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11/10/2013
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Rock Solid Love
1 Peter 1:22-2:3
Skip Heitzig
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Peter's love for his Friend and Lord, Jesus Christ, was at one time on shaky ground when he denied that he even knew Jesus. His love would even get questioned by Christ later on (John 21:15-17). But now Peter knows that love for Christ and love for His people is all part of the same package. A relationship with God includes an affection for God's people. Four components of a rock-solid love are given by the very man who learned what true love is.
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11/17/2013
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Got Milk?
1 Peter 2:1-3
Skip Heitzig
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Babies need milk to survive and to thrive. And newborn babies need and crave it a lot. So too, those who have been spiritually born-again need spiritual milk so that they can grow and be mature. As believers grow, they will begin to enjoy more solid spiritual food. But here Peter is addressing our appetites?those things we desire and crave. He gives us a three-part instruction that will curb and train our appetites in such a way that maximum growth will be achieved.
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11/24/2013
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This Old House
1 Peter 2:4-10
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God has been building His "house" since He first made the world. This is not a physical home nor a temple of worship as much as an assembly of peoples whom He has gathered to Himself. The stones He chooses are human beings in relationship to Christ, the cornerstone foundation. Let's consider God's site-plan for this construction project today.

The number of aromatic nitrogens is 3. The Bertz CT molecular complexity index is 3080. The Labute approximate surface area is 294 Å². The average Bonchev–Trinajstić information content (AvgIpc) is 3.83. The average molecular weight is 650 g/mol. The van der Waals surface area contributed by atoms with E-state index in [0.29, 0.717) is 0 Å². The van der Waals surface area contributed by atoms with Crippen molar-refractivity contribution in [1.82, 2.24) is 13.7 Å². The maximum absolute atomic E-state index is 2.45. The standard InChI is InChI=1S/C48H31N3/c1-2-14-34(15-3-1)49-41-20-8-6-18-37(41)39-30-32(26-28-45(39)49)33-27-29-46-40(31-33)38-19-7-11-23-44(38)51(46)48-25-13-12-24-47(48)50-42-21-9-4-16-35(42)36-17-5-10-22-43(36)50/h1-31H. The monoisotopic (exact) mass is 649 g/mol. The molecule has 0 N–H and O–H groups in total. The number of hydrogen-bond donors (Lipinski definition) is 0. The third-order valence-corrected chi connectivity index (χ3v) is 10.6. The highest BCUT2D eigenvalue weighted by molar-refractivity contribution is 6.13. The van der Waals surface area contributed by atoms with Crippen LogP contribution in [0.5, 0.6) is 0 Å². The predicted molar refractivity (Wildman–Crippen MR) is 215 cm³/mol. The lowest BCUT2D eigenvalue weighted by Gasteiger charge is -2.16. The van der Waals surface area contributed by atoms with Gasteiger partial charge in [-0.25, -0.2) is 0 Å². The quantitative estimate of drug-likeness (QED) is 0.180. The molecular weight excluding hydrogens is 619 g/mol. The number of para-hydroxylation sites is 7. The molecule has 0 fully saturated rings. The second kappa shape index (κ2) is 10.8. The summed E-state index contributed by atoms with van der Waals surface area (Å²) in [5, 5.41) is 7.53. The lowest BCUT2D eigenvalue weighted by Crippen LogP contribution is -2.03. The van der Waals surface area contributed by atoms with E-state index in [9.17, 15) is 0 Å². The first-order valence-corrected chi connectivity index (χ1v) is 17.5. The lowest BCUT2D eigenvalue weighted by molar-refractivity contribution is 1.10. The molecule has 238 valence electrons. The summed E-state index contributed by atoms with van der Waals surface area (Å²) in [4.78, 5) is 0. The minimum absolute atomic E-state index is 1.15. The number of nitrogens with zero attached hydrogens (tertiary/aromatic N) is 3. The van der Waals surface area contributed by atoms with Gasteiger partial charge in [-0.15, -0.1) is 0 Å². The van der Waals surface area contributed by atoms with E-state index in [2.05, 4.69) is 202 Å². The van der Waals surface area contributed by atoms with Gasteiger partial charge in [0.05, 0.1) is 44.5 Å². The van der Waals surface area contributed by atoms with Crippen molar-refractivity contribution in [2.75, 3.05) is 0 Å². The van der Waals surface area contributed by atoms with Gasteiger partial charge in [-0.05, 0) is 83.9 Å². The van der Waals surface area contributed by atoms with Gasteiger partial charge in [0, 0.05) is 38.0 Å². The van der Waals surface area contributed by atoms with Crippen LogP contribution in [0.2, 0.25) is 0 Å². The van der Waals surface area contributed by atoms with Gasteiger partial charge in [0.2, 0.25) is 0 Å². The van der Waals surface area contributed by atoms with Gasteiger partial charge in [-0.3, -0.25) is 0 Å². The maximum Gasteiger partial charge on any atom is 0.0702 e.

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12/8/2013
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Maximum Impact
1 Peter 2:11-12
Skip Heitzig
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How can Christ-followers make the most meaningful impact on the unbelieving world? That was in Peter's mind when he wrote this letter to scattered believers facing hostility from their neighbors. Four principles that transcend time stand out here; these will encourage us and empower us as we seek to influence our world for Christ and leave a lasting impression.
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1/12/2014
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The World's Hardest Activity
1 Peter 2:13-17
Skip Heitzig
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Some people are just gifted at music or naturally talented with their hands. Others find that sports come easy, while others can perform math functions with total ease. But there is something that practically everyone finds difficult and that is submission. To abdicate our will to that of another, even for the sake of order and peace, is extremely tough. But there are higher goals and loftier purposes for believers to live submissive lives.